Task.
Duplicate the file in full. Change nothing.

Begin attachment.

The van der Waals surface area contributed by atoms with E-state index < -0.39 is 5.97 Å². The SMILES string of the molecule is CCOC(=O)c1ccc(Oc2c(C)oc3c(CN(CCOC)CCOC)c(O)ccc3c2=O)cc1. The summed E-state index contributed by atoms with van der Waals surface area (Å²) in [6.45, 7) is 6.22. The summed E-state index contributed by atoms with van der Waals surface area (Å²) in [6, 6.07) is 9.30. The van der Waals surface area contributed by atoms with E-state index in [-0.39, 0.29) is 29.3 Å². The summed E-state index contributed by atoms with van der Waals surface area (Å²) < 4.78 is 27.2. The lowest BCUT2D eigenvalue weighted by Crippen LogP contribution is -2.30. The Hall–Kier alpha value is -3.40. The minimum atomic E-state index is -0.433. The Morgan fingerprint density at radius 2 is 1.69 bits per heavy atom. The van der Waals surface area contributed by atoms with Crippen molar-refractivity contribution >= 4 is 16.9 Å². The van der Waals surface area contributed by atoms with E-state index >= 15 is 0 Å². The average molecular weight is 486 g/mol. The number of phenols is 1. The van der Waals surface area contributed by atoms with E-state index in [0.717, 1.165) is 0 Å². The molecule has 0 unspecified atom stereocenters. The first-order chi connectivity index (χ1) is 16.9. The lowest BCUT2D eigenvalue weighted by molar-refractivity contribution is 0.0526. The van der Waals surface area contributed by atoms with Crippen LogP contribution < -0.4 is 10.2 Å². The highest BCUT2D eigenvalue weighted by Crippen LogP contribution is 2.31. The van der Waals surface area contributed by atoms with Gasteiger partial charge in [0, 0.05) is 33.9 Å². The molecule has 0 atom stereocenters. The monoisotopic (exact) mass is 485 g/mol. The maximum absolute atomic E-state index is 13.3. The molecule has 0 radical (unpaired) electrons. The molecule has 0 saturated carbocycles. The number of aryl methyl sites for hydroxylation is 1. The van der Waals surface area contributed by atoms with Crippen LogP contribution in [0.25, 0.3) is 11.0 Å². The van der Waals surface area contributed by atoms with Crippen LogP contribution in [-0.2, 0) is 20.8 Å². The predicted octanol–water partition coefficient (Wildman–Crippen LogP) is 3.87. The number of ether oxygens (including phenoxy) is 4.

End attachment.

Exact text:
The van der Waals surface area contributed by atoms with E-state index < -0.39 is 5.97 Å². The SMILES string of the molecule is CCOC(=O)c1ccc(Oc2c(C)oc3c(CN(CCOC)CCOC)c(O)ccc3c2=O)cc1. The summed E-state index contributed by atoms with van der Waals surface area (Å²) in [6.45, 7) is 6.22. The summed E-state index contributed by atoms with van der Waals surface area (Å²) in [6, 6.07) is 9.30. The van der Waals surface area contributed by atoms with E-state index in [-0.39, 0.29) is 29.3 Å². The summed E-state index contributed by atoms with van der Waals surface area (Å²) < 4.78 is 27.2. The lowest BCUT2D eigenvalue weighted by Crippen LogP contribution is -2.30. The Hall–Kier alpha value is -3.40. The minimum atomic E-state index is -0.433. The Morgan fingerprint density at radius 2 is 1.69 bits per heavy atom. The van der Waals surface area contributed by atoms with Crippen molar-refractivity contribution >= 4 is 16.9 Å². The van der Waals surface area contributed by atoms with E-state index >= 15 is 0 Å². The average molecular weight is 486 g/mol. The number of phenols is 1. The van der Waals surface area contributed by atoms with E-state index in [0.717, 1.165) is 0 Å². The molecule has 0 unspecified atom stereocenters. The first-order chi connectivity index (χ1) is 16.9. The lowest BCUT2D eigenvalue weighted by molar-refractivity contribution is 0.0526. The van der Waals surface area contributed by atoms with Crippen LogP contribution < -0.4 is 10.2 Å². The highest BCUT2D eigenvalue weighted by Crippen LogP contribution is 2.31. The van der Waals surface area contributed by atoms with Gasteiger partial charge in [0, 0.05) is 33.9 Å². The molecule has 0 atom stereocenters. The monoisotopic (exact) mass is 485 g/mol. The maximum absolute atomic E-state index is 13.3. The molecule has 0 radical (unpaired) electrons. The molecule has 0 saturated carbocycles. The number of aryl methyl sites for hydroxylation is 1. The van der Waals surface area contributed by atoms with Crippen LogP contribution in [0.25, 0.3) is 11.0 Å². The van der Waals surface area contributed by atoms with Crippen LogP contribution in [-0.2, 0) is 20.8 Å². The predicted octanol–water partition coefficient (Wildman–Crippen LogP) is 3.87. The number of ether oxygens (including phenoxy) is 4.